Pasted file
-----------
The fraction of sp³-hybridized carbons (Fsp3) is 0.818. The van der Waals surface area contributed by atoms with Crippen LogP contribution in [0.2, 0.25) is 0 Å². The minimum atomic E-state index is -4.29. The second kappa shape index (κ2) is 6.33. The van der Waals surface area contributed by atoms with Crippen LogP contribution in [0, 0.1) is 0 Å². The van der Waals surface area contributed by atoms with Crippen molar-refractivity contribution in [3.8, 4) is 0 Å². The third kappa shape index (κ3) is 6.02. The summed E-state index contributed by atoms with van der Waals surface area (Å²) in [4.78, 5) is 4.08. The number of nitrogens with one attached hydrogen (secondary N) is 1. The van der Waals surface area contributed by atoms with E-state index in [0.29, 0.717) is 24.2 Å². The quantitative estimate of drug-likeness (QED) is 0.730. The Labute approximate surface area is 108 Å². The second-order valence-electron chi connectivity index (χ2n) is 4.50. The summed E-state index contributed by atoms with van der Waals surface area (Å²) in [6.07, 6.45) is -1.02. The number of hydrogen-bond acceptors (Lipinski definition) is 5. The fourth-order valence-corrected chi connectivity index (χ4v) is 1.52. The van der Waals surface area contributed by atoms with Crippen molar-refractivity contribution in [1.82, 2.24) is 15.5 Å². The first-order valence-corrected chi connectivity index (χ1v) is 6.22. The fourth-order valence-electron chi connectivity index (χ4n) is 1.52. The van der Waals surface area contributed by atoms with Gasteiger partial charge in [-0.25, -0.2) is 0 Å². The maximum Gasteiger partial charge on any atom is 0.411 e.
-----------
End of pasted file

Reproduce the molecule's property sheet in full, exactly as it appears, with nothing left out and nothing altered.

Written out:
The fraction of sp³-hybridized carbons (Fsp3) is 0.818. The van der Waals surface area contributed by atoms with Crippen LogP contribution in [0.2, 0.25) is 0 Å². The minimum atomic E-state index is -4.29. The second kappa shape index (κ2) is 6.33. The van der Waals surface area contributed by atoms with Crippen LogP contribution in [0, 0.1) is 0 Å². The van der Waals surface area contributed by atoms with Crippen molar-refractivity contribution in [3.8, 4) is 0 Å². The third kappa shape index (κ3) is 6.02. The summed E-state index contributed by atoms with van der Waals surface area (Å²) in [4.78, 5) is 4.08. The number of nitrogens with one attached hydrogen (secondary N) is 1. The van der Waals surface area contributed by atoms with E-state index in [0.29, 0.717) is 24.2 Å². The quantitative estimate of drug-likeness (QED) is 0.730. The Labute approximate surface area is 108 Å². The second-order valence-electron chi connectivity index (χ2n) is 4.50. The summed E-state index contributed by atoms with van der Waals surface area (Å²) in [6.07, 6.45) is -1.02. The number of hydrogen-bond acceptors (Lipinski definition) is 5. The fourth-order valence-corrected chi connectivity index (χ4v) is 1.52. The van der Waals surface area contributed by atoms with Crippen molar-refractivity contribution in [1.82, 2.24) is 15.5 Å². The first-order valence-corrected chi connectivity index (χ1v) is 6.22. The fourth-order valence-electron chi connectivity index (χ4n) is 1.52. The van der Waals surface area contributed by atoms with Gasteiger partial charge in [-0.25, -0.2) is 0 Å². The maximum Gasteiger partial charge on any atom is 0.411 e.